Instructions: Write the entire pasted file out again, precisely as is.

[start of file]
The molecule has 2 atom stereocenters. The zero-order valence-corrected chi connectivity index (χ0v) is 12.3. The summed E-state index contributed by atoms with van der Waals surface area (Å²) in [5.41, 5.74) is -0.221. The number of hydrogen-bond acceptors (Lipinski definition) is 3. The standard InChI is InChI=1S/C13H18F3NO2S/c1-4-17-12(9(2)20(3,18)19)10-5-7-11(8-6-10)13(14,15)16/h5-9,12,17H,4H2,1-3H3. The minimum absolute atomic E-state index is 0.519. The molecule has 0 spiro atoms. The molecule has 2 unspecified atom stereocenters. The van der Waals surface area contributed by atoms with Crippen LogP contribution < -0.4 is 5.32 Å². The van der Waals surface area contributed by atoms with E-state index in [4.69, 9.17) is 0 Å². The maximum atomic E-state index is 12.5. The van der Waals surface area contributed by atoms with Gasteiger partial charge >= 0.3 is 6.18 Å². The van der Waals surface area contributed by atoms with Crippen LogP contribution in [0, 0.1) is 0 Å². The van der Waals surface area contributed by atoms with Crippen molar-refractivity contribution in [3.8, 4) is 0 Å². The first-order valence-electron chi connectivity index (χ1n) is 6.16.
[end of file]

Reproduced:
The molecule has 2 atom stereocenters. The zero-order valence-corrected chi connectivity index (χ0v) is 12.3. The summed E-state index contributed by atoms with van der Waals surface area (Å²) in [5.41, 5.74) is -0.221. The number of hydrogen-bond acceptors (Lipinski definition) is 3. The standard InChI is InChI=1S/C13H18F3NO2S/c1-4-17-12(9(2)20(3,18)19)10-5-7-11(8-6-10)13(14,15)16/h5-9,12,17H,4H2,1-3H3. The minimum absolute atomic E-state index is 0.519. The molecule has 0 spiro atoms. The molecule has 2 unspecified atom stereocenters. The van der Waals surface area contributed by atoms with Crippen LogP contribution < -0.4 is 5.32 Å². The van der Waals surface area contributed by atoms with E-state index in [4.69, 9.17) is 0 Å². The maximum atomic E-state index is 12.5. The van der Waals surface area contributed by atoms with Gasteiger partial charge >= 0.3 is 6.18 Å². The van der Waals surface area contributed by atoms with Crippen LogP contribution in [0, 0.1) is 0 Å². The van der Waals surface area contributed by atoms with Crippen molar-refractivity contribution in [3.8, 4) is 0 Å². The first-order valence-electron chi connectivity index (χ1n) is 6.16.